2017: The Safest year on record for Civil Aviation
2017 was the safest year on record for Civil Aviation according to a report by Dutch Aviation Consultancy To70.
The report showed that not a single jet-powered passenger airliner caused a fatality in 2017 and the only deaths on a commercial flight came from two turbo-prop crashes, one in Russia and another in Angola.
The threshold for the report was commercial transport aircraft over 5700kgs carrying out a passenger flight which ruled out small private charter aircraft such as the Sydney seaplane crash on New Year’s Eve which killed 6 Britons.
Taking away the passenger aspect then the number of deaths gets higher largely due to the crash of Turkish Airlines flight TK6491, A Boeing 747 Freighter, in Kyrgyzstan. The aircraft, owned & operated by ACT Airlines, overshot the runway killing all four crew and 35 people on the ground.
For aviation overall, there were 101 crashes in 2017 causing 399 deaths, down from the previous year which saw 102 incidents and 629 deaths.
Top 5 Deadliest Air Accidents
- 1977 Tenerife Air Disaster (Pan Am/KLM), Tenerife Los Rodeos Airport, 543 Fatalities
- 1985 Japan Airlines Flight 123, Mount Osutaka, Jaopan, 520* Fatalities
- 1996 Charkhi Dadri mid-air collision (Saudia/Kazahkstan Airlines), Haryan, India, 349 Fatalities
- 1974 Turkish Airlines 981, Near Paris, France. 346 Fatalities
- 1980 Saudi Arabian Airlines Flight 163, Riyadh, Saudi Arabia, 301 Fatalities
Advances in air safety are largely responsible for the current decline in aviation deaths but the report authors warn there is also an element of good fortune. A spokesperson for To70 said: “The risks to civil aviation remain high as shown by the seriousness of some of the non-fatal accidents.” referring to the Air France incident in where an engine lost its inlet fan they said “That the aeroplane continued to operate safely to a diversion airport and was then flown home for repair on three engines says a lot about the robustness of the aeroplane.”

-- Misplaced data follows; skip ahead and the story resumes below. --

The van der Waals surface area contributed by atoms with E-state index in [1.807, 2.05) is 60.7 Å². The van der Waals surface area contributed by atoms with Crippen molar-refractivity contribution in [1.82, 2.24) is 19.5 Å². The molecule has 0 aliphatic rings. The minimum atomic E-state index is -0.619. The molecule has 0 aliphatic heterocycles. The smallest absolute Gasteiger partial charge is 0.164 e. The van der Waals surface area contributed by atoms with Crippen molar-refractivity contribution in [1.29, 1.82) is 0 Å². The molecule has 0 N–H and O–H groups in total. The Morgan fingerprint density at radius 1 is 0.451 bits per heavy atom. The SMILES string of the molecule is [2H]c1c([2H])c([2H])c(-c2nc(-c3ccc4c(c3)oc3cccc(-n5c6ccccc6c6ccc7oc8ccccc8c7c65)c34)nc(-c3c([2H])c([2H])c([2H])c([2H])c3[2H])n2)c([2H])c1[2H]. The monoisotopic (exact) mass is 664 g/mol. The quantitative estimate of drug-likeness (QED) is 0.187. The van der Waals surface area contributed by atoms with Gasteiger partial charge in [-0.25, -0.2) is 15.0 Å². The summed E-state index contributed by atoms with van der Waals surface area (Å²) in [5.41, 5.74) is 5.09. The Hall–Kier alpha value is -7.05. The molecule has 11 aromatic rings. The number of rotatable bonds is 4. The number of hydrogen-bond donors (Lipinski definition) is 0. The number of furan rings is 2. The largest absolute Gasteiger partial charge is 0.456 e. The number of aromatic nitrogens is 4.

In the UK it is the remit of the Air Accidents Investigation Branch (AAIB) to investigate the cause of Air Accidents and make recommendations on how to avoid them in the future. They do not, however, apportion blame or prosecute. The Hampshire based organisation has led the world in accident investigation with investigations that lead to many safety advancements. Notable investigations for the AAIB include the Comet crashes, Lockerbie and the recent Shoreham Air Show tragedy.
As a result of the thorough investigations by organisations such as the AAIB, lessons learnt from previous crashes are engineered into new aircraft from the start and processes for maintenance and repair are heavily regulated. This is a major reason why the current trend of fatal accidents is a downwards one. The odds of a civilian airliner being involved in a fatal accident currently stand at 16 million to one.
The UK’s deadliest plane crash is still the Pan Am crash at Lockerbie when a Boeing 747-100, en-route from Heathrow to New York, was blown up by a terrorist bomb and the wreckage landed on the small borders town. 270 people were killed including 11 people on the ground.
The deadliest year in aviation came in 1972 when 3,346 people were killed in 344 accidents.
More Reading: Read To70’s report in full
*Biggest loss of life in a single aircraft accident.